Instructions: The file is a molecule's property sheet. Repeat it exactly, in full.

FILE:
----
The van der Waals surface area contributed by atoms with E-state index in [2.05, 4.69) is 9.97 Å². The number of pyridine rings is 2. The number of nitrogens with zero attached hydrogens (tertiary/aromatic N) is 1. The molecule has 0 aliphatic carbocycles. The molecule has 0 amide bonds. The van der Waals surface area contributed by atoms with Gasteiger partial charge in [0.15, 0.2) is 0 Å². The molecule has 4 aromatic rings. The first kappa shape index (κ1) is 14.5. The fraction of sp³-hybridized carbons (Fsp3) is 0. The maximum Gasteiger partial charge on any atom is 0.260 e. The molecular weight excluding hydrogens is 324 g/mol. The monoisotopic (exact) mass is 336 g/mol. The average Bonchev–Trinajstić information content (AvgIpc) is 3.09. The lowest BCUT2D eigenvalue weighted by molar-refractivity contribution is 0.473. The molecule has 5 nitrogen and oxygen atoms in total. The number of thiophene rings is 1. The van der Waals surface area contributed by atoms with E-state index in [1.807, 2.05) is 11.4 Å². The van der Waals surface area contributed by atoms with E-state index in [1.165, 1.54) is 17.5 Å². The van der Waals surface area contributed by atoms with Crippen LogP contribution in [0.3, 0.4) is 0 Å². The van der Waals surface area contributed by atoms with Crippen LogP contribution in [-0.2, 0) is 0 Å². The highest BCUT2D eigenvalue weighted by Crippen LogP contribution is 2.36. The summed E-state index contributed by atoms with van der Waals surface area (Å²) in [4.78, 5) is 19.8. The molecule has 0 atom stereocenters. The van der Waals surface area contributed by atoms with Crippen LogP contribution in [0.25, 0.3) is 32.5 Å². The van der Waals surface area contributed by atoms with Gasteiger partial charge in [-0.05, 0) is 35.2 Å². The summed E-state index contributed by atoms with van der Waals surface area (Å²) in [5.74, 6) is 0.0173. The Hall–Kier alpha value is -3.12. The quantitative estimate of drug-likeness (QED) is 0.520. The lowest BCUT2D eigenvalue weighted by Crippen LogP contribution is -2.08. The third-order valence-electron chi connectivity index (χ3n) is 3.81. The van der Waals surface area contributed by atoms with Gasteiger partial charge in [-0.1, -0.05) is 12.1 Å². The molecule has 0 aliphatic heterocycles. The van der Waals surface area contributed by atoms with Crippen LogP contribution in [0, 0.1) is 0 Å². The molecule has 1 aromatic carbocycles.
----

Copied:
The van der Waals surface area contributed by atoms with E-state index in [2.05, 4.69) is 9.97 Å². The number of pyridine rings is 2. The number of nitrogens with zero attached hydrogens (tertiary/aromatic N) is 1. The molecule has 0 aliphatic carbocycles. The molecule has 0 amide bonds. The van der Waals surface area contributed by atoms with Gasteiger partial charge in [0.15, 0.2) is 0 Å². The molecule has 4 aromatic rings. The first kappa shape index (κ1) is 14.5. The fraction of sp³-hybridized carbons (Fsp3) is 0. The maximum Gasteiger partial charge on any atom is 0.260 e. The molecular weight excluding hydrogens is 324 g/mol. The monoisotopic (exact) mass is 336 g/mol. The average Bonchev–Trinajstić information content (AvgIpc) is 3.09. The lowest BCUT2D eigenvalue weighted by molar-refractivity contribution is 0.473. The molecule has 5 nitrogen and oxygen atoms in total. The number of thiophene rings is 1. The van der Waals surface area contributed by atoms with E-state index in [1.807, 2.05) is 11.4 Å². The van der Waals surface area contributed by atoms with E-state index in [1.165, 1.54) is 17.5 Å². The van der Waals surface area contributed by atoms with Crippen LogP contribution in [0.3, 0.4) is 0 Å². The van der Waals surface area contributed by atoms with Crippen LogP contribution in [-0.2, 0) is 0 Å². The highest BCUT2D eigenvalue weighted by Crippen LogP contribution is 2.36. The summed E-state index contributed by atoms with van der Waals surface area (Å²) in [4.78, 5) is 19.8. The molecule has 0 atom stereocenters. The van der Waals surface area contributed by atoms with Crippen LogP contribution in [0.25, 0.3) is 32.5 Å². The van der Waals surface area contributed by atoms with Gasteiger partial charge in [-0.05, 0) is 35.2 Å². The summed E-state index contributed by atoms with van der Waals surface area (Å²) in [5.74, 6) is 0.0173. The Hall–Kier alpha value is -3.12. The quantitative estimate of drug-likeness (QED) is 0.520. The lowest BCUT2D eigenvalue weighted by Crippen LogP contribution is -2.08. The third-order valence-electron chi connectivity index (χ3n) is 3.81. The van der Waals surface area contributed by atoms with Gasteiger partial charge in [-0.1, -0.05) is 12.1 Å². The molecule has 0 aliphatic heterocycles. The van der Waals surface area contributed by atoms with Crippen LogP contribution in [0, 0.1) is 0 Å². The molecule has 1 aromatic carbocycles.